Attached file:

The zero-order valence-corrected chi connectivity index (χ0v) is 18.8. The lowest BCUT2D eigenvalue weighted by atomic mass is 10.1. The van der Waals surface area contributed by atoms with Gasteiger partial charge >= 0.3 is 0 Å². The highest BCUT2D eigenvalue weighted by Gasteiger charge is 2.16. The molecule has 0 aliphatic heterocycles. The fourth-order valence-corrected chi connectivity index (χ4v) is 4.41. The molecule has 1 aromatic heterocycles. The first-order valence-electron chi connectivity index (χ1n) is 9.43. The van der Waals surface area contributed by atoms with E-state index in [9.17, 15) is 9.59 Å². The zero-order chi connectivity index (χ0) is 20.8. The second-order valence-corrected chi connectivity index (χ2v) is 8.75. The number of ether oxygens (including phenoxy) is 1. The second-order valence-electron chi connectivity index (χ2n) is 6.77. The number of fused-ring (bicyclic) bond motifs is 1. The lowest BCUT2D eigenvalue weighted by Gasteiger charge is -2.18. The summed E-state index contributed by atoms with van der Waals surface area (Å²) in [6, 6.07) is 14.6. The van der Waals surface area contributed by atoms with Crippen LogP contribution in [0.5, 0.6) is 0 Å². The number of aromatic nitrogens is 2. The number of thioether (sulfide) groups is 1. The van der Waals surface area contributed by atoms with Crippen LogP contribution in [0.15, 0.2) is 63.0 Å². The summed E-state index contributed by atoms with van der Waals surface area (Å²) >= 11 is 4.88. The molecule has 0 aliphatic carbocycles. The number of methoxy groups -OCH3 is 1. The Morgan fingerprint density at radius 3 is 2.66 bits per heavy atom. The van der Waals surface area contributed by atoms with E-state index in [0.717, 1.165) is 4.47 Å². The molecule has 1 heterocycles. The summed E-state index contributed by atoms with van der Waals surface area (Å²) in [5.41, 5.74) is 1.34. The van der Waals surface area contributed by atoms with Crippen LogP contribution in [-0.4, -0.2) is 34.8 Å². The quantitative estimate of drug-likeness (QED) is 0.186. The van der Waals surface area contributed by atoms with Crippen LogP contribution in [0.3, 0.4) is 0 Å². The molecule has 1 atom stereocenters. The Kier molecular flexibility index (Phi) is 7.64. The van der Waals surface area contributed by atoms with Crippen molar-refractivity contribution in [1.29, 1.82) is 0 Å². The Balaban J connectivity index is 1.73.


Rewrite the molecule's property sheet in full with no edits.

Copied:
The zero-order valence-corrected chi connectivity index (χ0v) is 18.8. The lowest BCUT2D eigenvalue weighted by atomic mass is 10.1. The van der Waals surface area contributed by atoms with Gasteiger partial charge >= 0.3 is 0 Å². The highest BCUT2D eigenvalue weighted by Gasteiger charge is 2.16. The molecule has 0 aliphatic heterocycles. The fourth-order valence-corrected chi connectivity index (χ4v) is 4.41. The molecule has 1 aromatic heterocycles. The first-order valence-electron chi connectivity index (χ1n) is 9.43. The van der Waals surface area contributed by atoms with E-state index in [9.17, 15) is 9.59 Å². The zero-order chi connectivity index (χ0) is 20.8. The second-order valence-corrected chi connectivity index (χ2v) is 8.75. The number of ether oxygens (including phenoxy) is 1. The second-order valence-electron chi connectivity index (χ2n) is 6.77. The number of fused-ring (bicyclic) bond motifs is 1. The lowest BCUT2D eigenvalue weighted by Gasteiger charge is -2.18. The summed E-state index contributed by atoms with van der Waals surface area (Å²) in [6, 6.07) is 14.6. The van der Waals surface area contributed by atoms with Crippen LogP contribution in [0.5, 0.6) is 0 Å². The number of aromatic nitrogens is 2. The number of thioether (sulfide) groups is 1. The van der Waals surface area contributed by atoms with Crippen LogP contribution in [0.15, 0.2) is 63.0 Å². The summed E-state index contributed by atoms with van der Waals surface area (Å²) >= 11 is 4.88. The molecule has 0 aliphatic carbocycles. The number of methoxy groups -OCH3 is 1. The Morgan fingerprint density at radius 3 is 2.66 bits per heavy atom. The van der Waals surface area contributed by atoms with E-state index in [0.717, 1.165) is 4.47 Å². The molecule has 1 heterocycles. The summed E-state index contributed by atoms with van der Waals surface area (Å²) in [5.41, 5.74) is 1.34. The van der Waals surface area contributed by atoms with Crippen LogP contribution in [-0.4, -0.2) is 34.8 Å². The quantitative estimate of drug-likeness (QED) is 0.186. The van der Waals surface area contributed by atoms with Crippen LogP contribution in [0.3, 0.4) is 0 Å². The molecule has 1 atom stereocenters. The Kier molecular flexibility index (Phi) is 7.64. The van der Waals surface area contributed by atoms with Crippen molar-refractivity contribution in [1.29, 1.82) is 0 Å². The Balaban J connectivity index is 1.73.